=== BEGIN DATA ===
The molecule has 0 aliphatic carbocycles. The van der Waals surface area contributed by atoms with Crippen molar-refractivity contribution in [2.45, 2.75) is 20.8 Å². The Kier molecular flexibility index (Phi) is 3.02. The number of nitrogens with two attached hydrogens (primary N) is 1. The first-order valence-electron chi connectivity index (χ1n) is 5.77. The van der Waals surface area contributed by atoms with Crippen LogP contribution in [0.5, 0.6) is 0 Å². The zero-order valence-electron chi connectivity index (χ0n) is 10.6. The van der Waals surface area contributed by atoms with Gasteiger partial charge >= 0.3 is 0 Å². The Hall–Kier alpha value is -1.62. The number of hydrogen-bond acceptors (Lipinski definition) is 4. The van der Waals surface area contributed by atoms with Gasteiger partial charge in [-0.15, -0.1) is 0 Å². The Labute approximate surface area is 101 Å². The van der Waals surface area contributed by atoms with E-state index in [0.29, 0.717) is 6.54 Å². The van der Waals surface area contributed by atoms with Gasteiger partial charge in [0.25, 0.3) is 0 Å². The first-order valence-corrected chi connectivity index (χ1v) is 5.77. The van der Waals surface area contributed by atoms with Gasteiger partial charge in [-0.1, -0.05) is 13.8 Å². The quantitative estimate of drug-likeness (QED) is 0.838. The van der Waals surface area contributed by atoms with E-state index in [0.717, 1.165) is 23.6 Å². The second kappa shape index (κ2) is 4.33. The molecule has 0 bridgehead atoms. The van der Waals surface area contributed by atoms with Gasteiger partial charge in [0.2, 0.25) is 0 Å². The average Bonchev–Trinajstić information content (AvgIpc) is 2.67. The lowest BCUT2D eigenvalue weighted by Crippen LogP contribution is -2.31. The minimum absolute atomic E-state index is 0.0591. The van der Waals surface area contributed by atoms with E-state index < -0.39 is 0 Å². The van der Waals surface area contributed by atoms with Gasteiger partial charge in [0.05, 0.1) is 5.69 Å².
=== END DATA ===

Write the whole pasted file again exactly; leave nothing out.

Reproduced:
The molecule has 0 aliphatic carbocycles. The van der Waals surface area contributed by atoms with Crippen molar-refractivity contribution in [2.45, 2.75) is 20.8 Å². The Kier molecular flexibility index (Phi) is 3.02. The number of nitrogens with two attached hydrogens (primary N) is 1. The first-order valence-electron chi connectivity index (χ1n) is 5.77. The van der Waals surface area contributed by atoms with Crippen LogP contribution in [0.5, 0.6) is 0 Å². The zero-order valence-electron chi connectivity index (χ0n) is 10.6. The van der Waals surface area contributed by atoms with Gasteiger partial charge >= 0.3 is 0 Å². The Hall–Kier alpha value is -1.62. The number of hydrogen-bond acceptors (Lipinski definition) is 4. The van der Waals surface area contributed by atoms with Gasteiger partial charge in [-0.15, -0.1) is 0 Å². The Labute approximate surface area is 101 Å². The van der Waals surface area contributed by atoms with E-state index in [0.29, 0.717) is 6.54 Å². The van der Waals surface area contributed by atoms with Gasteiger partial charge in [0.25, 0.3) is 0 Å². The first-order valence-corrected chi connectivity index (χ1v) is 5.77. The van der Waals surface area contributed by atoms with Gasteiger partial charge in [-0.1, -0.05) is 13.8 Å². The quantitative estimate of drug-likeness (QED) is 0.838. The van der Waals surface area contributed by atoms with E-state index in [0.717, 1.165) is 23.6 Å². The second kappa shape index (κ2) is 4.33. The molecule has 0 bridgehead atoms. The van der Waals surface area contributed by atoms with Gasteiger partial charge in [0.2, 0.25) is 0 Å². The average Bonchev–Trinajstić information content (AvgIpc) is 2.67. The lowest BCUT2D eigenvalue weighted by Crippen LogP contribution is -2.31. The minimum absolute atomic E-state index is 0.0591. The van der Waals surface area contributed by atoms with E-state index < -0.39 is 0 Å². The van der Waals surface area contributed by atoms with Gasteiger partial charge in [0.05, 0.1) is 5.69 Å².